Roth completed his heptalogy in 1991 by framing it with a collection of essays on Vienna and a volume containing photographs of rural Styria, where he had settled in the early eighties. With the Archive des Schweigens, Roth achieved no less than a literary diagnosis of the Austrian psyche. He opened up the repressed, disavowed, and silenced parts of society to expose an uninterrupted tradition of fascist values in the Second Republic that included xenophobia, authoritarianism, anti-Semitism and an obsession with hunting.
Although the Archive des Schweigens consolidated Roth’s literary fame, and despite his popularity and media presence in Austria, he has never been as well known in Germany as Handke or Bernhard. Like his colleagues, he emerged from a humble, provincial background and took part in the literary movement of the sixties that turned the sleepy town of Graz into a hothouse of literary talent. Roth initially wrote experimental fiction but abandoned it in the mid-seventies to craft a number of realist novels. These books were structured as crime novels but were really about existential despair, the most accomplished example being his 1978 tale Winterreise (‘Winter’s Journey’), about a couple’s journey through Italy.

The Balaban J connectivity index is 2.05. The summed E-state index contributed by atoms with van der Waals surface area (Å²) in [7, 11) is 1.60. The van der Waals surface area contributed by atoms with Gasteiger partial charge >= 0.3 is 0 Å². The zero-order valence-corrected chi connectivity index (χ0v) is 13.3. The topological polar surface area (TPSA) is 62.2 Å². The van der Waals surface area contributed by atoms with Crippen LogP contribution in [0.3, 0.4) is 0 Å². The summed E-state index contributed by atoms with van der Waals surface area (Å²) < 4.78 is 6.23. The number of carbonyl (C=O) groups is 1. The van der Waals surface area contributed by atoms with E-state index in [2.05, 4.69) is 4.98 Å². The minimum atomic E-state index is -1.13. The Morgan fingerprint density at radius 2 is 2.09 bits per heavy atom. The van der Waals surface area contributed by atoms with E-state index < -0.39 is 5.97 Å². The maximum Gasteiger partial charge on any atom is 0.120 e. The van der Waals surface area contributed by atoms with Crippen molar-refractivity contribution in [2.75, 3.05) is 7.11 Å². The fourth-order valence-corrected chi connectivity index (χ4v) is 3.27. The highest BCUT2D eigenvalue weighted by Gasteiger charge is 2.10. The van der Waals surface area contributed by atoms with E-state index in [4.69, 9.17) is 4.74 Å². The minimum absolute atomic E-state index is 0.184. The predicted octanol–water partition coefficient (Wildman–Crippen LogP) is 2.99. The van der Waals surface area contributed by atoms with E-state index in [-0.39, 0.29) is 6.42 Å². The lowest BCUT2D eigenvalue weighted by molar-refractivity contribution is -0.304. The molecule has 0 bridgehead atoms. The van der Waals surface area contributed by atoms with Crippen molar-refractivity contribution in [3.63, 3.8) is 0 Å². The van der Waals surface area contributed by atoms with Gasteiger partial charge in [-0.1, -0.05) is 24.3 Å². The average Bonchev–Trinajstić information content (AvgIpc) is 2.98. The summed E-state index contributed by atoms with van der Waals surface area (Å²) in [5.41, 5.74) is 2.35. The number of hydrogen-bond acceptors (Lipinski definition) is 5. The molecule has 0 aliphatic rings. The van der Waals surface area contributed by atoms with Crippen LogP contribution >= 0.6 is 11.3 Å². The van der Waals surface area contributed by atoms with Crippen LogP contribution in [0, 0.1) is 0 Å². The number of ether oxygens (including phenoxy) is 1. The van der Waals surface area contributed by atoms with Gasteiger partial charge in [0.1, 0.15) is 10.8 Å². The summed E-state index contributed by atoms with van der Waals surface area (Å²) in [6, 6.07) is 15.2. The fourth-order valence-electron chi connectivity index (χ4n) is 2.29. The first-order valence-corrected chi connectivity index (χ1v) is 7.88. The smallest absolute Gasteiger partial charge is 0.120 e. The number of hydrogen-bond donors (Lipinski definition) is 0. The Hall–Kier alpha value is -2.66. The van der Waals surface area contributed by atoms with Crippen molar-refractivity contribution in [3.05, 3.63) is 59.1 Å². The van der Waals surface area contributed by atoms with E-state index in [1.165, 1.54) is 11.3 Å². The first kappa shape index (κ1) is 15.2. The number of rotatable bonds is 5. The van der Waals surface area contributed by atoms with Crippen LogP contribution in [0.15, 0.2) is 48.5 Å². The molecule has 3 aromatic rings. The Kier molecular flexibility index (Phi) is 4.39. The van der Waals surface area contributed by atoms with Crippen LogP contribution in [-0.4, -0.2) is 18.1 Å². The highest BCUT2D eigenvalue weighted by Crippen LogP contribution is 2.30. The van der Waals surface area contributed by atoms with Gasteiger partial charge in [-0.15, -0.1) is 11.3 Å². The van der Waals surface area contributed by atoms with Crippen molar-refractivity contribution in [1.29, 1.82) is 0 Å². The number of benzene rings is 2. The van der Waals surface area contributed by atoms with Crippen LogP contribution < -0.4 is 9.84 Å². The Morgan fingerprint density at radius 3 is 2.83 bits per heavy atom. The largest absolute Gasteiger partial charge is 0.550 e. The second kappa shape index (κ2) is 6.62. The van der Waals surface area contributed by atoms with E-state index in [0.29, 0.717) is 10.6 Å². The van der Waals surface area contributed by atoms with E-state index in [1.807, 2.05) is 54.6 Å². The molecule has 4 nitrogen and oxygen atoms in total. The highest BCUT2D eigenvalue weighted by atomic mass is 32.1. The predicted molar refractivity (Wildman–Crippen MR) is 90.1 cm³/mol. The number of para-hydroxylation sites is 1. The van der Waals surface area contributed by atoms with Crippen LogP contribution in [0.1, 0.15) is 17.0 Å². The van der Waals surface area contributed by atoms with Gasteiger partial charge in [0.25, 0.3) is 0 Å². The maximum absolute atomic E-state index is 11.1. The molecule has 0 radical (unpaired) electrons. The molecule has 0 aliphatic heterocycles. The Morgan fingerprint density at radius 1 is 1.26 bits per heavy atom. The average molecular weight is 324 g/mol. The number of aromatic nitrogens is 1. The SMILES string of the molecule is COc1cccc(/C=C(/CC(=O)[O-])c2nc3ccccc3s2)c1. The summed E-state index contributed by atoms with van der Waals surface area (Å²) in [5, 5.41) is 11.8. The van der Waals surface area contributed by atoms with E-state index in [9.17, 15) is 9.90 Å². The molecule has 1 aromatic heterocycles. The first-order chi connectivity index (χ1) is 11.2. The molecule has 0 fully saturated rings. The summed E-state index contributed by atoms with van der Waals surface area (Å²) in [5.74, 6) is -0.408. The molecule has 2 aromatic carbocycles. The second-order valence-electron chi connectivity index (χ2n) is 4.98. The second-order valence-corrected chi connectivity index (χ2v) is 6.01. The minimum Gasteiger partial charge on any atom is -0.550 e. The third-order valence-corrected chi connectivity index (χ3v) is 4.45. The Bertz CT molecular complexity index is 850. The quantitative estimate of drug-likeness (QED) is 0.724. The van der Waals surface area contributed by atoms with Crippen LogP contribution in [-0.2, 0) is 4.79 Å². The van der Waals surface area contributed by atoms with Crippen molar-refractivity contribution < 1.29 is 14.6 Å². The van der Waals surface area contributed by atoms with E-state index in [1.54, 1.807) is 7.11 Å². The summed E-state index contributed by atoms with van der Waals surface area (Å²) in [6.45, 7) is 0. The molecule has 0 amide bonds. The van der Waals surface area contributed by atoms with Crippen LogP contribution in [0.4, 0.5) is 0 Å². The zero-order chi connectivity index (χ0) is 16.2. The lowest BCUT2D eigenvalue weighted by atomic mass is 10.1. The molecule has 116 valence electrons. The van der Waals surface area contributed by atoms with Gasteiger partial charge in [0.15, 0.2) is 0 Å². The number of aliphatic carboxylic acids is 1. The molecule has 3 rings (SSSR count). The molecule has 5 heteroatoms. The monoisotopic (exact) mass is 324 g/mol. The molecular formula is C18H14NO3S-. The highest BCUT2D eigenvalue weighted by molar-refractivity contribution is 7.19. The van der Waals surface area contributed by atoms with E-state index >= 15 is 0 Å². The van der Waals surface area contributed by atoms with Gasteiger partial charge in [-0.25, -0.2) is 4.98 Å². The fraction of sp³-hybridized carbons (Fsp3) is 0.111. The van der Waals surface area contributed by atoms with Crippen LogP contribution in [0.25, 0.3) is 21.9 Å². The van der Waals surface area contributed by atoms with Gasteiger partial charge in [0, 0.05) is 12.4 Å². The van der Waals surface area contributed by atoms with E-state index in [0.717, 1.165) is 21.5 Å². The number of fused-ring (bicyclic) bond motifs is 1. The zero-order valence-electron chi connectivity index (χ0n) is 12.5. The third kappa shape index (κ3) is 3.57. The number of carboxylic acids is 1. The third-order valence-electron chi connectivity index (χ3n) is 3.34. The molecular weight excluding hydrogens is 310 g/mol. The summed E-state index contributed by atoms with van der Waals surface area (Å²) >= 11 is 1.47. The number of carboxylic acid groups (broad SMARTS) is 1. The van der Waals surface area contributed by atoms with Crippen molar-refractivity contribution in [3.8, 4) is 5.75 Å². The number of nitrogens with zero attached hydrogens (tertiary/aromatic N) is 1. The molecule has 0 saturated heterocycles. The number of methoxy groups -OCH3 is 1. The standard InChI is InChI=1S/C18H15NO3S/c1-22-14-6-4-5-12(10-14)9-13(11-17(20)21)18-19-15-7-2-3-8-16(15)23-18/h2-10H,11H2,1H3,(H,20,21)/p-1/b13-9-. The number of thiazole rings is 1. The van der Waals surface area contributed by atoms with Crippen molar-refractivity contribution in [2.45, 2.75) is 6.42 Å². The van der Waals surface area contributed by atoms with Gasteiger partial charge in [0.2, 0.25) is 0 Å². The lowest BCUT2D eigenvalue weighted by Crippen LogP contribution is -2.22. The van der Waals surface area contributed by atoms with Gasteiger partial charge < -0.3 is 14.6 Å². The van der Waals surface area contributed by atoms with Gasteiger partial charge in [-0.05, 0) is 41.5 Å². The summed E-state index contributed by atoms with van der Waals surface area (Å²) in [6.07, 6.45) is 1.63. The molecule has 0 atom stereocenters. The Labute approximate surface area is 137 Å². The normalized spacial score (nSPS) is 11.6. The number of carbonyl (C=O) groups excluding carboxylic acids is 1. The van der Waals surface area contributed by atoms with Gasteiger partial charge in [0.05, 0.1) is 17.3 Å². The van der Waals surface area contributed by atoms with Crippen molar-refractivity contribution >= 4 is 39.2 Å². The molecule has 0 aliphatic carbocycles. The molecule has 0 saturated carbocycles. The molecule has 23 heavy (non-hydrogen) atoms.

During the eighties Roth increasingly positioned himself as one of the foremost public intellectuals in Austria. His political interventions responded to the reactionary tendencies of Austrian society – not just the Waldheim controversy but also the everyday occurrences of anti-Semitism, the unstoppable rise of right-wing parties and the racist murder of four gypsies in the mid-nineties. Death threats followed but did not deter Roth. His passionate mission has a biographical background: his parents were members of the Nazi party and refused to discuss or even acknowledge Austria’s involvement in the Holocaust.